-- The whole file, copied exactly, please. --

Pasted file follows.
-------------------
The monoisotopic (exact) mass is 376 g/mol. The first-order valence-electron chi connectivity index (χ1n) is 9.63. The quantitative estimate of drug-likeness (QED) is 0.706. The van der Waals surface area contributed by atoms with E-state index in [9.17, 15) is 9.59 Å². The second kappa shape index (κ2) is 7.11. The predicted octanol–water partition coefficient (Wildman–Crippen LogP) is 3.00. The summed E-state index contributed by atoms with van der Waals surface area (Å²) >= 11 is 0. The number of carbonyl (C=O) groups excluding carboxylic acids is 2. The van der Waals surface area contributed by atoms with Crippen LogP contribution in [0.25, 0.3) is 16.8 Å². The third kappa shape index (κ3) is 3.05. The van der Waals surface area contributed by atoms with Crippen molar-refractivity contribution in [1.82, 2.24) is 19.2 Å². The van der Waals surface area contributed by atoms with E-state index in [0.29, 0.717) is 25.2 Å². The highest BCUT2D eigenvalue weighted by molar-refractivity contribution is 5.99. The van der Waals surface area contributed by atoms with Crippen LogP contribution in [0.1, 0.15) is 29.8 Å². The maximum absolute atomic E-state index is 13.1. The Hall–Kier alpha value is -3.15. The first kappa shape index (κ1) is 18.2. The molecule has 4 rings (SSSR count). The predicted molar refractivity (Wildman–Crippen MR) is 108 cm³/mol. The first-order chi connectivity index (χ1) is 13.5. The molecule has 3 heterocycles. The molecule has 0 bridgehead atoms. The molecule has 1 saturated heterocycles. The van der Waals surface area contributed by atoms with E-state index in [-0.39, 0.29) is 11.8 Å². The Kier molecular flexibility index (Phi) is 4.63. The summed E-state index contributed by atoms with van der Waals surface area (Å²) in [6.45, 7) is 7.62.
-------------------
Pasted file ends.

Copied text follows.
The monoisotopic (exact) mass is 376 g/mol. The first-order valence-electron chi connectivity index (χ1n) is 9.63. The quantitative estimate of drug-likeness (QED) is 0.706. The van der Waals surface area contributed by atoms with E-state index in [9.17, 15) is 9.59 Å². The second kappa shape index (κ2) is 7.11. The predicted octanol–water partition coefficient (Wildman–Crippen LogP) is 3.00. The summed E-state index contributed by atoms with van der Waals surface area (Å²) >= 11 is 0. The number of carbonyl (C=O) groups excluding carboxylic acids is 2. The van der Waals surface area contributed by atoms with Crippen LogP contribution in [0.25, 0.3) is 16.8 Å². The third kappa shape index (κ3) is 3.05. The van der Waals surface area contributed by atoms with Crippen molar-refractivity contribution in [1.82, 2.24) is 19.2 Å². The van der Waals surface area contributed by atoms with E-state index in [0.29, 0.717) is 25.2 Å². The highest BCUT2D eigenvalue weighted by molar-refractivity contribution is 5.99. The van der Waals surface area contributed by atoms with Crippen LogP contribution in [0.1, 0.15) is 29.8 Å². The maximum absolute atomic E-state index is 13.1. The Hall–Kier alpha value is -3.15. The first kappa shape index (κ1) is 18.2. The molecule has 4 rings (SSSR count). The predicted molar refractivity (Wildman–Crippen MR) is 108 cm³/mol. The first-order chi connectivity index (χ1) is 13.5. The molecule has 3 heterocycles. The molecule has 0 bridgehead atoms. The molecule has 1 saturated heterocycles. The van der Waals surface area contributed by atoms with E-state index in [-0.39, 0.29) is 11.8 Å². The Kier molecular flexibility index (Phi) is 4.63. The summed E-state index contributed by atoms with van der Waals surface area (Å²) in [6.45, 7) is 7.62.